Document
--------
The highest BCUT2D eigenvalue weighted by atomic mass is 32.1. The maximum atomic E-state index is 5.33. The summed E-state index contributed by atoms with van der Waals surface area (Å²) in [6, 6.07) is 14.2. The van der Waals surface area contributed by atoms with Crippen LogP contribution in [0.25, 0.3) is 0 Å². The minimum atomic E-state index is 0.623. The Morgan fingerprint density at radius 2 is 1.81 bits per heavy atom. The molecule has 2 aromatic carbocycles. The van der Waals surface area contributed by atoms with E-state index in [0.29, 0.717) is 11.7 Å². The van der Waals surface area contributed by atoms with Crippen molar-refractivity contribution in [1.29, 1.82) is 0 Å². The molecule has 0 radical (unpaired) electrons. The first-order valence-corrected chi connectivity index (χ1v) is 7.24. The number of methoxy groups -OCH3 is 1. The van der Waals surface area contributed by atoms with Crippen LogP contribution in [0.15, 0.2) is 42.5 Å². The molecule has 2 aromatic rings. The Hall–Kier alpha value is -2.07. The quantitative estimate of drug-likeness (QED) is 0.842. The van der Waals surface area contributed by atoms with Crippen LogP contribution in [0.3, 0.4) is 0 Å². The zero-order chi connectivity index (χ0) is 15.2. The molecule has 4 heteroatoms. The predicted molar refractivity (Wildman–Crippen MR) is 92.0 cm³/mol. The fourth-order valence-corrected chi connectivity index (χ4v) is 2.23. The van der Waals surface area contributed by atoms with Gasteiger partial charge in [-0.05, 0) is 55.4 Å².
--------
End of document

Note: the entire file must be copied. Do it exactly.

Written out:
The highest BCUT2D eigenvalue weighted by atomic mass is 32.1. The maximum atomic E-state index is 5.33. The summed E-state index contributed by atoms with van der Waals surface area (Å²) in [6, 6.07) is 14.2. The van der Waals surface area contributed by atoms with Crippen LogP contribution in [0.25, 0.3) is 0 Å². The minimum atomic E-state index is 0.623. The Morgan fingerprint density at radius 2 is 1.81 bits per heavy atom. The molecule has 2 aromatic carbocycles. The van der Waals surface area contributed by atoms with E-state index in [0.29, 0.717) is 11.7 Å². The van der Waals surface area contributed by atoms with Crippen molar-refractivity contribution in [1.29, 1.82) is 0 Å². The molecule has 0 radical (unpaired) electrons. The first-order valence-corrected chi connectivity index (χ1v) is 7.24. The number of methoxy groups -OCH3 is 1. The van der Waals surface area contributed by atoms with Crippen LogP contribution in [0.15, 0.2) is 42.5 Å². The molecule has 2 aromatic rings. The Hall–Kier alpha value is -2.07. The quantitative estimate of drug-likeness (QED) is 0.842. The van der Waals surface area contributed by atoms with Crippen LogP contribution in [0.3, 0.4) is 0 Å². The zero-order chi connectivity index (χ0) is 15.2. The molecule has 4 heteroatoms. The predicted molar refractivity (Wildman–Crippen MR) is 92.0 cm³/mol. The fourth-order valence-corrected chi connectivity index (χ4v) is 2.23. The van der Waals surface area contributed by atoms with Gasteiger partial charge in [-0.05, 0) is 55.4 Å².